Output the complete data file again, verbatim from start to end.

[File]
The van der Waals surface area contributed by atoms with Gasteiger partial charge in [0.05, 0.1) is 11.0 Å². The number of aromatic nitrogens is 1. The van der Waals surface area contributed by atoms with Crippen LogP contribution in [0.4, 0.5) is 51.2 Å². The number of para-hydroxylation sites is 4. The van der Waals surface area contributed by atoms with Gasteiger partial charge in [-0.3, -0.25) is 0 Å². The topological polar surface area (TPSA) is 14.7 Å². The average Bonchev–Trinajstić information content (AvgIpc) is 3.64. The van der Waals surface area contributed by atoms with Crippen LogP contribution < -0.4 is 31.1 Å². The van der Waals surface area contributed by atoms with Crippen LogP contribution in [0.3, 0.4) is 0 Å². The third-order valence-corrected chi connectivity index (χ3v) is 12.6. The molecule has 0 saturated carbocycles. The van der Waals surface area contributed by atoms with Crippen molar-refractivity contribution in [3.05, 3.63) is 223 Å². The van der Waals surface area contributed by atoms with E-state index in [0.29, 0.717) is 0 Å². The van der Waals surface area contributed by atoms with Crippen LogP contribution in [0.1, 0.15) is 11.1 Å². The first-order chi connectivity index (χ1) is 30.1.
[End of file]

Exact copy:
The van der Waals surface area contributed by atoms with Gasteiger partial charge in [0.05, 0.1) is 11.0 Å². The number of aromatic nitrogens is 1. The van der Waals surface area contributed by atoms with Crippen LogP contribution in [0.4, 0.5) is 51.2 Å². The number of para-hydroxylation sites is 4. The van der Waals surface area contributed by atoms with Gasteiger partial charge in [-0.3, -0.25) is 0 Å². The topological polar surface area (TPSA) is 14.7 Å². The average Bonchev–Trinajstić information content (AvgIpc) is 3.64. The van der Waals surface area contributed by atoms with Crippen LogP contribution < -0.4 is 31.1 Å². The van der Waals surface area contributed by atoms with Crippen LogP contribution in [0.3, 0.4) is 0 Å². The third-order valence-corrected chi connectivity index (χ3v) is 12.6. The molecule has 0 saturated carbocycles. The van der Waals surface area contributed by atoms with Crippen molar-refractivity contribution in [3.05, 3.63) is 223 Å². The van der Waals surface area contributed by atoms with E-state index in [0.29, 0.717) is 0 Å². The van der Waals surface area contributed by atoms with Crippen LogP contribution in [0.1, 0.15) is 11.1 Å². The first-order chi connectivity index (χ1) is 30.1.